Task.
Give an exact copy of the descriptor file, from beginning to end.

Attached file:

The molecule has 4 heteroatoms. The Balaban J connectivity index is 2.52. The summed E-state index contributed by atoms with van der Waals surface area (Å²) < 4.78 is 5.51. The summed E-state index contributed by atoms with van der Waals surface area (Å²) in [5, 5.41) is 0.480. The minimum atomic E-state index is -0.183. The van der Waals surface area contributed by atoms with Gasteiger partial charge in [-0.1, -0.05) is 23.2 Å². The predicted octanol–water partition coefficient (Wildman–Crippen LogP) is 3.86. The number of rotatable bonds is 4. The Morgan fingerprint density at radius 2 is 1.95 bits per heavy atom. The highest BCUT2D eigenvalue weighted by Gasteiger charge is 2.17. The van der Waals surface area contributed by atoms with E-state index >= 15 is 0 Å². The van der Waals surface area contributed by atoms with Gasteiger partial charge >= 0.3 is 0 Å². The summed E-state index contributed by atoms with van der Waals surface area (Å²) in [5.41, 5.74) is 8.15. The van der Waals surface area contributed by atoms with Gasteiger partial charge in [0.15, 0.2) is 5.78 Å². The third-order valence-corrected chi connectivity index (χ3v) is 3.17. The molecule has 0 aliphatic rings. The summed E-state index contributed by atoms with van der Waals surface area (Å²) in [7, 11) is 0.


The molecule has 4 heteroatoms. The Balaban J connectivity index is 2.52. The summed E-state index contributed by atoms with van der Waals surface area (Å²) < 4.78 is 5.51. The summed E-state index contributed by atoms with van der Waals surface area (Å²) in [5, 5.41) is 0.480. The minimum atomic E-state index is -0.183. The van der Waals surface area contributed by atoms with Gasteiger partial charge in [-0.1, -0.05) is 23.2 Å². The predicted octanol–water partition coefficient (Wildman–Crippen LogP) is 3.86. The number of rotatable bonds is 4. The Morgan fingerprint density at radius 2 is 1.95 bits per heavy atom. The highest BCUT2D eigenvalue weighted by Gasteiger charge is 2.17. The van der Waals surface area contributed by atoms with E-state index >= 15 is 0 Å². The van der Waals surface area contributed by atoms with Gasteiger partial charge >= 0.3 is 0 Å². The summed E-state index contributed by atoms with van der Waals surface area (Å²) in [5.41, 5.74) is 8.15. The van der Waals surface area contributed by atoms with Gasteiger partial charge in [0.15, 0.2) is 5.78 Å². The third-order valence-corrected chi connectivity index (χ3v) is 3.17. The molecule has 0 aliphatic rings. The summed E-state index contributed by atoms with van der Waals surface area (Å²) in [7, 11) is 0.